What It Means to Get Your Jeans All Wet for Fashion: A Critique of Levi’s Shrink-to-Fit Jeans
Sometimes I decide that I’m too busy to go shopping for new pants and I order them online. Recently, I went to the Levi’s website and ordered a pair of 501 Shrink-to-Fit jeans without looking into what they actually are. I think I thought they were just regular jeans. But when the jeans arrived, they were cumbersome, heavy, had kind of an odd, sour smell to them, and were unusually attractive to dust and animal hair—they kind of turn you into a Sasquatch. The ones I ordered fit weird for my size—they bag at the bottom in a way that reminds me of the kind of dudes you knew in college who wanted you to think they were more working-class than they really were. Like they wanted to give you the impression they were working on the docks all day rather than reading Bukowski in the quad. I guess I’m trying to say they fit like Dickies. (You could also argue that I, in fronting like I had no time for shopping at the mall and had to order my jeans without trying them on, was the same kind of phony.)
I didn’t realize what I had gotten myself into until I was reading Marc Maron’s book, Attempting Normal, in which the comedian recounts a recent experience with the Shrink-to-Fits. A Levi’s clerk with a mustache sells Maron the jeans, but explains they must be treated a very specific way:
“You put the pants on and you get into a bathtub with them. Then you get out of the bathtub and you towel off and then you wear them around, wet, for as long as it takes them to dry. That way they are perfectly contoured to your body.”
“Secretly obsessed with the idea of perfect pants,” Maron goes home and gets in the tub with the jeans on, but then decides he’s been had, comparing himself to a clown being dunked at a carnival.
I looked up the jeans and the Levi’s company has slightly different instructions for the proper care of these jeans:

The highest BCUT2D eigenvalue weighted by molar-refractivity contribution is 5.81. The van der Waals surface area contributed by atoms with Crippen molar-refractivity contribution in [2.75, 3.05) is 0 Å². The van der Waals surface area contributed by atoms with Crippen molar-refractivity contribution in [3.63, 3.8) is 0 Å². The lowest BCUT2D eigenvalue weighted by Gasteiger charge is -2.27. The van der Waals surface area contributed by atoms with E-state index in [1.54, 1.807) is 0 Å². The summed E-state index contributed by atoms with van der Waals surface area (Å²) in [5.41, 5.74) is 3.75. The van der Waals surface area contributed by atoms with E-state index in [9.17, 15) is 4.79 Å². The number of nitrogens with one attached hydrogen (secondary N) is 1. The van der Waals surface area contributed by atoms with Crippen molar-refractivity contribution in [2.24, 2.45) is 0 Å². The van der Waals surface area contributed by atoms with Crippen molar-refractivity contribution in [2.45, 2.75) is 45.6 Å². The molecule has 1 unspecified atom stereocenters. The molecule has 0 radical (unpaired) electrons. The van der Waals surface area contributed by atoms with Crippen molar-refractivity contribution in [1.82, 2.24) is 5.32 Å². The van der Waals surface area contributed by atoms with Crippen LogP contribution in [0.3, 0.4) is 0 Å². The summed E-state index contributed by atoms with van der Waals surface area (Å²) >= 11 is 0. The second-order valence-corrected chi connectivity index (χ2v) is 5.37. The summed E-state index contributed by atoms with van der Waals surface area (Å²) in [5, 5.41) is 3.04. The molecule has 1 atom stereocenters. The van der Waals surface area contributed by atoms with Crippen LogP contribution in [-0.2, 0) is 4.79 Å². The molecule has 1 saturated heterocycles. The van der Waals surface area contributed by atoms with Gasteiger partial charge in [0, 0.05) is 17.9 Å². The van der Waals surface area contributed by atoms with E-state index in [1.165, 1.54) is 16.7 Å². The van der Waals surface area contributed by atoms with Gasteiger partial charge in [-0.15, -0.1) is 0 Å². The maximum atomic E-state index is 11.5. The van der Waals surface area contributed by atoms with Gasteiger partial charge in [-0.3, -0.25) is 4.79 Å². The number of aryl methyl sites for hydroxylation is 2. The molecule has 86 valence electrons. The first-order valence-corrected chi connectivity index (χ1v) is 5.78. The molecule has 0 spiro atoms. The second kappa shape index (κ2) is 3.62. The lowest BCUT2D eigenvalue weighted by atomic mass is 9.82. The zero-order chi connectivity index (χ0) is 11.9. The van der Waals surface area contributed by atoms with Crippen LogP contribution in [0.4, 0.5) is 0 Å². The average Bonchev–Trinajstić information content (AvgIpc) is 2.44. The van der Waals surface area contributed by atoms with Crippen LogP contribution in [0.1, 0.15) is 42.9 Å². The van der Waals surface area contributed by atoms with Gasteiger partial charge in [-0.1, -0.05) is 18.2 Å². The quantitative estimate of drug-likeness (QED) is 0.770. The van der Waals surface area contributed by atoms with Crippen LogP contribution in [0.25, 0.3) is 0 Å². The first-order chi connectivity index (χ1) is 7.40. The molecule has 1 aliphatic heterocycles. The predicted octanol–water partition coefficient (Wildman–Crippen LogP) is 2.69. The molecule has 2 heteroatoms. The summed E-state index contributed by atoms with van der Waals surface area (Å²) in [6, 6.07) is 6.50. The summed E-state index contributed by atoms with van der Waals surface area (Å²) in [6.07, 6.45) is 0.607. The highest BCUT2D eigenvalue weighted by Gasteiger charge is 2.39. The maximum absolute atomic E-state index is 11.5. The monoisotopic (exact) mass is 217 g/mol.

(I love everything about the illustration in step 4, but it is the cavalier flip of the hand with which our hero dismisses his retro-babe girlfriend’s suggestion she wash his clothes that makes it for me, I think. “Sorry, babe…someone challenged me to a game of chicken down by the old saw mill, so I have more important things to deal with.”)
I tried the Levi’s website’s approach and soaked the jeans and wore them around on a sunny day. There is a certain childish thrill to soaking something in the bathtub when it’s not supposed to go there, and I even giggled out loud by myself at one point in the process. I used cold water because I didn’t mind losing some of the color in the jeans, and putting on the cold, heavy, wet jeans was unspeakably uncomfortable at first. Later the effect of the cold and the Dr. Bronner’s helped take the edge off the hot day. But mostly it’s just super irritating.
The jeans did not end up fitting perfectly. They started out fitting poorly, and now they fit a little better. I was only in it for the sake of having jeans that magically fit perfectly, but they just went from bad to decent.
When I posted on Facebook about the jeans, my friend Carolyn, a poet, nailed what I find troubling about them: “One begins feeling vain, and a little high maintenance. Which is ironic because the ‘look’ is meant to be low effort, cowboy farm jeans, rough, worn, weathered by tragic human experiences.”
The Shrink-to-Fits are absurd because, like much of contemporary men’s fashion, they conflate foppishness with ruggedness. The idea of walking around in public in sopping wet jeans, hoping no one on the bus can tell, like someone with an obscure sexual fetish, is connected to the life of a carefree 1950s-style cartoon rocker whose girlfriend does his laundry for him, just as handlebar mustaches and the kind of clothes you buy at a saddlery are now associated with going to brunch and playing in experimental noise bands.
Look, I’m not blowing anybody’s mind saying hipsters are vain or that fashion can be silly. But take a look at this semi-recent Levi’s commercial, which quotes Walt Whitman. It’s invoking something that I think young people today feel a legitimate existential yearning for: a type of freedom, but also a type of duty and importance. Something beyond bartending and Snapchatting and watching “Breaking Bad”.
There are, of course, still ways to attain the kind of experience Whitman is talking about in his famous poem, which I believe is titled “Levi’s Jeans are Cool”– joining the Peace Corps or Teach for America, for instance, or moving to New York or L.A. for that last ditch effort towards becoming a screenwriter/hand model. The thing is, you can do those things in whatever pants you want. If that commercial speaks to you, it is not because you need to make some weird, soggy historical reenactment of your day’s errand-running.
Levi’s 501 Shrink-to-Fit Jeans are $39.90 on their website—down from $74.Related